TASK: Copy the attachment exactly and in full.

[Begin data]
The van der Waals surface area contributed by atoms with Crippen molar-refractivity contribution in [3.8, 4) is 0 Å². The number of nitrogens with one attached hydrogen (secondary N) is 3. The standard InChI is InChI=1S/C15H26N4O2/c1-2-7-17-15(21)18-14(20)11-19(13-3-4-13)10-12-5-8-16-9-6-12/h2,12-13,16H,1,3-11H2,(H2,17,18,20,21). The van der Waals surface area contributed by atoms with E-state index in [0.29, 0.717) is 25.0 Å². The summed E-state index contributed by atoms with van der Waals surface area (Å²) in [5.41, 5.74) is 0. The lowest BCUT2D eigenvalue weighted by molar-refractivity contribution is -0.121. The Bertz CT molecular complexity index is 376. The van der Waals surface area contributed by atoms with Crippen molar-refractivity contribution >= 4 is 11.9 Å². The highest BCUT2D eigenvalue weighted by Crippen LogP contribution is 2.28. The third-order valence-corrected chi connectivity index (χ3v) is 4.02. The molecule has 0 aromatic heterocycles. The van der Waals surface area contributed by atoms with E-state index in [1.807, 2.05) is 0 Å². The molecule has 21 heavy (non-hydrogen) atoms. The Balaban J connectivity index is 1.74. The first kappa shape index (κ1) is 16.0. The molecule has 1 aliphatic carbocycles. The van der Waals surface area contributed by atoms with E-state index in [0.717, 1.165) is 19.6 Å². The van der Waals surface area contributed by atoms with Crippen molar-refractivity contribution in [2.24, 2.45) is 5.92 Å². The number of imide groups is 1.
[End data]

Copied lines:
The van der Waals surface area contributed by atoms with Crippen molar-refractivity contribution in [3.8, 4) is 0 Å². The number of nitrogens with one attached hydrogen (secondary N) is 3. The standard InChI is InChI=1S/C15H26N4O2/c1-2-7-17-15(21)18-14(20)11-19(13-3-4-13)10-12-5-8-16-9-6-12/h2,12-13,16H,1,3-11H2,(H2,17,18,20,21). The van der Waals surface area contributed by atoms with E-state index in [0.29, 0.717) is 25.0 Å². The summed E-state index contributed by atoms with van der Waals surface area (Å²) in [5.41, 5.74) is 0. The lowest BCUT2D eigenvalue weighted by molar-refractivity contribution is -0.121. The Bertz CT molecular complexity index is 376. The van der Waals surface area contributed by atoms with Crippen molar-refractivity contribution >= 4 is 11.9 Å². The highest BCUT2D eigenvalue weighted by Crippen LogP contribution is 2.28. The third-order valence-corrected chi connectivity index (χ3v) is 4.02. The molecule has 0 aromatic heterocycles. The van der Waals surface area contributed by atoms with E-state index in [1.807, 2.05) is 0 Å². The molecule has 21 heavy (non-hydrogen) atoms. The Balaban J connectivity index is 1.74. The first kappa shape index (κ1) is 16.0. The molecule has 1 aliphatic carbocycles. The van der Waals surface area contributed by atoms with E-state index in [0.717, 1.165) is 19.6 Å². The van der Waals surface area contributed by atoms with Crippen molar-refractivity contribution in [2.24, 2.45) is 5.92 Å². The number of imide groups is 1.